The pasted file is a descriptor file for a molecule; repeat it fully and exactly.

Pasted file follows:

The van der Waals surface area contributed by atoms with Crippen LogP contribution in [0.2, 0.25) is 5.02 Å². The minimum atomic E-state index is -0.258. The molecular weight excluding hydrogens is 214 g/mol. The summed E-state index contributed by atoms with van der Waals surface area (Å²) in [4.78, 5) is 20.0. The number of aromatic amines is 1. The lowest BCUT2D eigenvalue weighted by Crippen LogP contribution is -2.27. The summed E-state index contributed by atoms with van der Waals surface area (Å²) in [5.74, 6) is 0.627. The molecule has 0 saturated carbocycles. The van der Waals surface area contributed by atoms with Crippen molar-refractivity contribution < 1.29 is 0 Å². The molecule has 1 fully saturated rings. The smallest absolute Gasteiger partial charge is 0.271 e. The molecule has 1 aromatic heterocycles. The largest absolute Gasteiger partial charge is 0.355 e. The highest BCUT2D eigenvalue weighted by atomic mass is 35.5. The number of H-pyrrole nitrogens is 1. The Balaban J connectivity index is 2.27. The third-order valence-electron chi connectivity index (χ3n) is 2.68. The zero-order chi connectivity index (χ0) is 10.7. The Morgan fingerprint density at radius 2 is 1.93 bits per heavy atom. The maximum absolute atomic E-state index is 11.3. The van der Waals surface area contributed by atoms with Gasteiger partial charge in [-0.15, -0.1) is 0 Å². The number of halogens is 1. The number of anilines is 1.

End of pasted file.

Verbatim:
The van der Waals surface area contributed by atoms with Crippen LogP contribution in [0.2, 0.25) is 5.02 Å². The minimum atomic E-state index is -0.258. The molecular weight excluding hydrogens is 214 g/mol. The summed E-state index contributed by atoms with van der Waals surface area (Å²) in [4.78, 5) is 20.0. The number of aromatic amines is 1. The lowest BCUT2D eigenvalue weighted by Crippen LogP contribution is -2.27. The summed E-state index contributed by atoms with van der Waals surface area (Å²) in [5.74, 6) is 0.627. The molecule has 0 saturated carbocycles. The van der Waals surface area contributed by atoms with Crippen molar-refractivity contribution < 1.29 is 0 Å². The molecule has 1 fully saturated rings. The smallest absolute Gasteiger partial charge is 0.271 e. The molecule has 1 aromatic heterocycles. The largest absolute Gasteiger partial charge is 0.355 e. The highest BCUT2D eigenvalue weighted by atomic mass is 35.5. The number of H-pyrrole nitrogens is 1. The Balaban J connectivity index is 2.27. The third-order valence-electron chi connectivity index (χ3n) is 2.68. The zero-order chi connectivity index (χ0) is 10.7. The Morgan fingerprint density at radius 2 is 1.93 bits per heavy atom. The maximum absolute atomic E-state index is 11.3. The van der Waals surface area contributed by atoms with Gasteiger partial charge in [-0.15, -0.1) is 0 Å². The number of halogens is 1. The number of anilines is 1.